What’s driving the rise of professional liability costs in nursing homes? A variety of factors may be responsible for the rise, but the most significant are significant and complex shifts in the industry based on the changing nature of who lives in nursing homes. In short, with Americans living longer the kind of care they require is changing and the claims brought for failure to provide that care is also changing.

According to McNight’s, significant shifts are expected in senior housing. As they characterized it: “increased demand, the rise of medically complex patients, occupancy challenges amid fierce competition, and continued industry-wide shifts to value-based payment.” Frequency and severity of claims are increasing as well. Those shifts are driving general and professional liability claims for long-term care providers. It’s estimated that claims were projected to rise by almost 6% in 2019, accounting for a significant portion of operating costs for those providers. More specifically, that 6% amounts to almost $2350 per skilled nursing resident, or one claim per bed.  Those claims rates are now driving the commercial liability insurance rates for senior and living and long-term care up by 30% according to some sources. Other sources, such as Willis Towers Watson, project increases in a more moderate 5 to 30%.

Nursing home litigation is one of the fastest-growing areas of health care litigation. But the frequency of claims alone isn’t the main factor driving the increase in insurance costs. It’s the severity of those claims. Headline grabbing jury awards in nursing home cases include those awarding billions to families whose loved ones died after multiple falls.

In slight nuance to the topic of severity of claims may be the rise of batch claims. According to some news sources, batch claims are those with similar incidents that injure multiple patients but relate to the same underlying cause – an omission or error by the provider. Along the same lines, some plaintiffs now incorporate PBJ data into their arguments about negligent staffing or understaffing arguments. Those claims based on PBJ data are often boilerplate but that language finds its way into multiple cases and the argument still has to be addressed by legal counsel. Another nuance to litigation includes claims made on marketing materials by the nursing home. Now plaintiffs are adding novel theories of consumer fraud against nursing homes for not providing the claims made in marketing materials. While the 2015 case brought by the Pennsylvania Attorney General against Golden Gate National Senior Care LLC was dismissed as “mere puffery” it shows that nursing home providers need to be aware of the potential for these consumer fraud cases.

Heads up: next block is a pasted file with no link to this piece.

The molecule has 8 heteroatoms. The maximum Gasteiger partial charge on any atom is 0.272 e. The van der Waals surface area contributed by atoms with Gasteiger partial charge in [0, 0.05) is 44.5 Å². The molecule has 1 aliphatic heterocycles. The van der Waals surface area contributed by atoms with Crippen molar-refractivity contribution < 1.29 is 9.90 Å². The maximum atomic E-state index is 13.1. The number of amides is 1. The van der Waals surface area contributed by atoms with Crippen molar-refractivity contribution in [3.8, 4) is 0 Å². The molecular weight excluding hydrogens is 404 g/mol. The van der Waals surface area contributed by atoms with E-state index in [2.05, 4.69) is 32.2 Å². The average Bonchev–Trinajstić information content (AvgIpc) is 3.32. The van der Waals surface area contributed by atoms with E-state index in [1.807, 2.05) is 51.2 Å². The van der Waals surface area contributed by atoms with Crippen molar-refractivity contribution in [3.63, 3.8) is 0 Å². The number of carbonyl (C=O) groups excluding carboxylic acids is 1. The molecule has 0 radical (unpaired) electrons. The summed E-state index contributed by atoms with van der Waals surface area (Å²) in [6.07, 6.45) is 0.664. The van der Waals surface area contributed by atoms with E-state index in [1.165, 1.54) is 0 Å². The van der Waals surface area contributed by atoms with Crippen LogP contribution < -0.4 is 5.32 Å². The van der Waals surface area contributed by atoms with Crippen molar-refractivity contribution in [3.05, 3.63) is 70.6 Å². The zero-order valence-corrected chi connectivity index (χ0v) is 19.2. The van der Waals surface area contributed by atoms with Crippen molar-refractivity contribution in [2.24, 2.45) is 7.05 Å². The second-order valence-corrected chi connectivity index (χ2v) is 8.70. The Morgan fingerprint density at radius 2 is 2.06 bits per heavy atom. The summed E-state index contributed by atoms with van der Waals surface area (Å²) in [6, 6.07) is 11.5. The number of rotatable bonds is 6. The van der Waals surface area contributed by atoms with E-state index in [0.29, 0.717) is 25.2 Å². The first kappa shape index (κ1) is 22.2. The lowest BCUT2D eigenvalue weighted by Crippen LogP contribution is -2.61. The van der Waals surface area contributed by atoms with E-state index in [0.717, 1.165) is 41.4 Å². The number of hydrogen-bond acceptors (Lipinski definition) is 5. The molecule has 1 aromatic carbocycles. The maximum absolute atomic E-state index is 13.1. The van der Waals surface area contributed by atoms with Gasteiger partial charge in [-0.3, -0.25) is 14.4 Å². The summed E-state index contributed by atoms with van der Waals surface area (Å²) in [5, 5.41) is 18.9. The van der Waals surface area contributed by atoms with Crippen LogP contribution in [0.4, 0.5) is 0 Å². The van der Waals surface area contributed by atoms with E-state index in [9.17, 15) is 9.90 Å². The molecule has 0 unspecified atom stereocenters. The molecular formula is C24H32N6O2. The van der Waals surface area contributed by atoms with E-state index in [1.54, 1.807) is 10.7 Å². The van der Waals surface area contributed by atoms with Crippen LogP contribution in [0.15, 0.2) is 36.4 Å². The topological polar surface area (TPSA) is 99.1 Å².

But the expense of litigation isn’t necessarily tied only to increasing jury awards based on severity or number of plaintiffs. Other sources point to the cost of litigation itself. Most health care providers have had to move from paper to electronic health records (EHR) to comply with federal law. While the use of EHR can help providers in documenting their side of the story, the sheer amount of documentation in a case has increased. And with that increase in documents comes an increase in the fees charged by those who read them, as well as the experts who handle the electronically stored information (ESI).

Finally, while the average life expectancy of Americans decreased for three straight years, it still remains high. As reported by Senior Housing News, “the average life expectancy in the U.S. is 78.6 years….” This longevity has changed, somewhat, how Americans live in these nursing homes. As one source stated, Advances in physical care have led to patients living longer, but as medical care finds ways to prolong life, more and more elderly are dealing with mental deterioration. According to the World Health Organization, over 20% of adults aged 60 and over suffer from mental or neurological disorders.” Increases in dementia and neurological problems can lead to more and more cases where a plaintiff may injure his or herself. Those increases in opportunity for accidents and injury turn into costs for nursing home providers.  The answer may be to require higher amounts of care possibly by more providers. This higher care may require higher levels of training, higher levels of organization and higher levels of management and administration.  All of these higher levels result in higher costs.